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I like big books.

The Turn of the Screw (Everyman Paperback Classics)

The Turn of the Screw - Henry James It was work to get through this novel and I tend to agree with a lot of other reviewers that you get the sense that James was so focused on being clever with his language, and making things decidedly ambiguous, that he loses a bit of the ability to drive the story forward. There's a slow build that definitely creates a sense of anticipation, and James cleverly builds horrifying experience upon horrifying experience to a rather flat conclusion. The build-up is better than the resolution.

To be sure the story is very clever, and cleverly told. It is an experience encapsulated within the context of a ghost story, an oral narrative that feels genuine and believable, but captured in text and re-told often enough to put a bit of doubt in your mind as to its authenticity. The relationships of the figures involved in the narration further clouds the sincerity of the story itself, and this plays to James's advantage. Was the governess mad? Did she really see ghosts at Bly house? There's enough evidence on both sides to write a decent paper. There's a ton of symbolism in the book that is subtly crafted and quite clever and the dual nature of the children themselves, their depiction as angelic creatures that can do no wrong and whose innocence is infectious provides a stark and startling contrast to some rather wild moments in the narrative. One this is certain: this is definitely a tale of abuse - whether that abuse is physical or supernatural is left for you to decide, though I think there is plenty of room and probably a lot to say in favor of, a middle interpretation. Do not our own histories and memories sometimes appear like ghosts out of the past to haunt our present selves? Could this be what ails the children?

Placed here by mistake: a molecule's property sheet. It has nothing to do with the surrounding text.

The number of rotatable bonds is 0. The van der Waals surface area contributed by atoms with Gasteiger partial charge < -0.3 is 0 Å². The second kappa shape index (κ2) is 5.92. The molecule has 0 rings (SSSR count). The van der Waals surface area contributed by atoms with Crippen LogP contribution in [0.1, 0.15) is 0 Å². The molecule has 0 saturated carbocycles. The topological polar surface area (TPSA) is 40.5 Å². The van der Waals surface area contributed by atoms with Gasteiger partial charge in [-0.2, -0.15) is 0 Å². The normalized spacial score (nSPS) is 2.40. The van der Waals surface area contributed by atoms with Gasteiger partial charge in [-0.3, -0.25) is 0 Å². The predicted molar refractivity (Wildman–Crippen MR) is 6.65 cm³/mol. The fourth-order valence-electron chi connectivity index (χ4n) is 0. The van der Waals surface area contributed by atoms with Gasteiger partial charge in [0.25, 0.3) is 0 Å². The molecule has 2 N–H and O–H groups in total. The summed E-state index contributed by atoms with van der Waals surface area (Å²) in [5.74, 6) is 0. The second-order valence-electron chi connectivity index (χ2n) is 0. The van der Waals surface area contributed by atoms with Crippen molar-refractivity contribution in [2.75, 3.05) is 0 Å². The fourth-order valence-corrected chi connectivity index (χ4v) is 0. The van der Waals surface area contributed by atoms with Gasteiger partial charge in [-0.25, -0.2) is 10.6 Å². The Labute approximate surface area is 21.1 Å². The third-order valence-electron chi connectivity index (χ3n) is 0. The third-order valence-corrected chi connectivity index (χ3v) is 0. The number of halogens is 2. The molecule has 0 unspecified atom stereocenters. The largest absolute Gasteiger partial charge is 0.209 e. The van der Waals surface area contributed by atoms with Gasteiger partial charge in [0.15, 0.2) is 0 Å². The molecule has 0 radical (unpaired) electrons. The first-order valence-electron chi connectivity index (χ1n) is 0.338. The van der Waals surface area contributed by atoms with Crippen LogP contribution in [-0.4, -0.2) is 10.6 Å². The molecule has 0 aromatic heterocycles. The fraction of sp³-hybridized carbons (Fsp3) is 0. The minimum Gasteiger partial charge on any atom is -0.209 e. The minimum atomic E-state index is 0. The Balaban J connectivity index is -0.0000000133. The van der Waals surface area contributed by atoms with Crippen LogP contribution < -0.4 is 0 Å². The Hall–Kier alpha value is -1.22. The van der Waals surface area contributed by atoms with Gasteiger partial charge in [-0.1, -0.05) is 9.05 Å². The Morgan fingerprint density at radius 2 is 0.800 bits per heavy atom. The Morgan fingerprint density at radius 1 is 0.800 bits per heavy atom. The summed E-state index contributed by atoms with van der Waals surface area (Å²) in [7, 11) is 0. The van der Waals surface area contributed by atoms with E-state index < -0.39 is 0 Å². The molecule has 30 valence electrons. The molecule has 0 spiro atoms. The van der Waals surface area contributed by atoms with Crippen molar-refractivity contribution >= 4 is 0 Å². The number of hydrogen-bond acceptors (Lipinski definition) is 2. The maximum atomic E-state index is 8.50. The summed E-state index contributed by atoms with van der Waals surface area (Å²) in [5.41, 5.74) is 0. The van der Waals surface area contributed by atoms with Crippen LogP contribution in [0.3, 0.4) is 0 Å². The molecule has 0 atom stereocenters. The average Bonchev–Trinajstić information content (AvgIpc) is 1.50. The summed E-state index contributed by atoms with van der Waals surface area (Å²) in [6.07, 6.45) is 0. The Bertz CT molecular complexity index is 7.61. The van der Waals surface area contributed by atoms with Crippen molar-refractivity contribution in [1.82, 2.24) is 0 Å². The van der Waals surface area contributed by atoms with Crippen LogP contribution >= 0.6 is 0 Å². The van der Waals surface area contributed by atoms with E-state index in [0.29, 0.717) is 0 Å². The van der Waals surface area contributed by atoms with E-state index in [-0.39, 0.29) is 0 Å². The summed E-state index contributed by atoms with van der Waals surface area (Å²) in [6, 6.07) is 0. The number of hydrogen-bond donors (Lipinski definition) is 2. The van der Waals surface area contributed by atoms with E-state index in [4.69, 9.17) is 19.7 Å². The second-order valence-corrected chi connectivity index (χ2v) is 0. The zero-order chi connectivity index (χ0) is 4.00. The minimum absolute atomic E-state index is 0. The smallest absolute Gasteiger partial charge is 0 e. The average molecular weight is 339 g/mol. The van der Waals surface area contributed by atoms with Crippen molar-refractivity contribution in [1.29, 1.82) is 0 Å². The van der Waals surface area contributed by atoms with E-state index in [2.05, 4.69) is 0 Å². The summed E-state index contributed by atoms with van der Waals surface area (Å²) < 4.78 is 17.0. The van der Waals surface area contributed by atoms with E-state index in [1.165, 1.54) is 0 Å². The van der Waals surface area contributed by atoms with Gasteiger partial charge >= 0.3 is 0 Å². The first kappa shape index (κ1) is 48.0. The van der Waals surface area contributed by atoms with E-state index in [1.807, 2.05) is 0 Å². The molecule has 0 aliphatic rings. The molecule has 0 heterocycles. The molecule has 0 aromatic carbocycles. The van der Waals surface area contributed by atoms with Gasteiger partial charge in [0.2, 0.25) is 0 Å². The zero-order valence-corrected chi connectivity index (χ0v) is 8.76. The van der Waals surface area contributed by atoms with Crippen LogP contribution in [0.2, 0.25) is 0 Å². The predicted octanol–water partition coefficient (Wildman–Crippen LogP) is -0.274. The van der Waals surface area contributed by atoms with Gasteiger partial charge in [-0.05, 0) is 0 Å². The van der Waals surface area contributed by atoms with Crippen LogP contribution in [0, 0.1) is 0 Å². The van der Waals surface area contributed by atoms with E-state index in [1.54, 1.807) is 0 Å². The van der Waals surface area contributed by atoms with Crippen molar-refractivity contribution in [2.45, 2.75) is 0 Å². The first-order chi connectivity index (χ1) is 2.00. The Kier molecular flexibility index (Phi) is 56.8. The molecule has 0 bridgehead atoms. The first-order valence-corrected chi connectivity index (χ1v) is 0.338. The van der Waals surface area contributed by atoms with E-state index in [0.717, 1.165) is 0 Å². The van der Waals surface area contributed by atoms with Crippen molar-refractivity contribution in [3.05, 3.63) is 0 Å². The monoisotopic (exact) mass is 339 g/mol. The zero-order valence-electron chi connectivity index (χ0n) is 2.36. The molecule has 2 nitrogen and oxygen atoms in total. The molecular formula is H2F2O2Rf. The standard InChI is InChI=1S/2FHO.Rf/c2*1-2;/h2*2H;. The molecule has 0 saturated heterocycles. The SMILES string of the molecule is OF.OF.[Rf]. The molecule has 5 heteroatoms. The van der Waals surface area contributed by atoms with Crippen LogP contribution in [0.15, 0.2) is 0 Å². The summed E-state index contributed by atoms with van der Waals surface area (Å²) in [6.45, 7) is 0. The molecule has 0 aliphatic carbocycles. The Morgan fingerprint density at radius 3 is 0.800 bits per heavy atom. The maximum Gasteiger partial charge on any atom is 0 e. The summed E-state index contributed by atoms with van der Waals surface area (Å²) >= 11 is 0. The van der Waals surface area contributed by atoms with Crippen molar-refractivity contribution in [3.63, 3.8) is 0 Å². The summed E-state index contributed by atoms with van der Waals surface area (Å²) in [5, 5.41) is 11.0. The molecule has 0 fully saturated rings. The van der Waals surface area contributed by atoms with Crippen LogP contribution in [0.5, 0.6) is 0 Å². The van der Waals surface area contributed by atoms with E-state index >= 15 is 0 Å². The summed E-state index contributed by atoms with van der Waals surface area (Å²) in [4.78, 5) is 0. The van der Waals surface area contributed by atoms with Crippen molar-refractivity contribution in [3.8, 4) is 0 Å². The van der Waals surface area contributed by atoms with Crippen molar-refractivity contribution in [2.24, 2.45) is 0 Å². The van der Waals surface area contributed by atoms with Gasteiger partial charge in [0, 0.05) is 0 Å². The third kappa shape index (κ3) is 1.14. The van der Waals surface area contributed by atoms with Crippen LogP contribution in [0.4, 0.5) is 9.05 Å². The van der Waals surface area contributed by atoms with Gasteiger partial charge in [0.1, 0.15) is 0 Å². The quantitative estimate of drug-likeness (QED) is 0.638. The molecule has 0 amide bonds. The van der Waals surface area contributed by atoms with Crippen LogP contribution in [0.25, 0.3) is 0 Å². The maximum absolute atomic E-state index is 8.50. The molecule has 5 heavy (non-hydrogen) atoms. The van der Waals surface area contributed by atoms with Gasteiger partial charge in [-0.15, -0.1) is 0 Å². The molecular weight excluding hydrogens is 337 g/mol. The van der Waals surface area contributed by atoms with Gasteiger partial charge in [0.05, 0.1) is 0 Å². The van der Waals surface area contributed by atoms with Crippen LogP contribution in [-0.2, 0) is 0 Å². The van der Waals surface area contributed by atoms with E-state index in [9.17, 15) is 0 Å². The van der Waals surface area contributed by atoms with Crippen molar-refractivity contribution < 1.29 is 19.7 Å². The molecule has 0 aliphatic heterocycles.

I give James credit for breaking ground with this type of tale. One sees a prototype for horror/mystery stories that involve the reader's interpretation and making room for many of the great stories to follow in this vein. I admit that I kind of got lost in his narrative, which true to 19th century prose, was not lacking in verbosity. The man has a knack for adding just enough subordinate clauses to statements that you forget what the original point was. It was slow reading because I wanted to pick up on what he was trying to say and why he was saying it in such a way, but there were times when I just shut the language off and pushed ahead and stuck with the base images they formed in my mind like a drama, and perhaps I wish I hadn't, but there is so much to read this summer. Will probably attempt this one again in the future.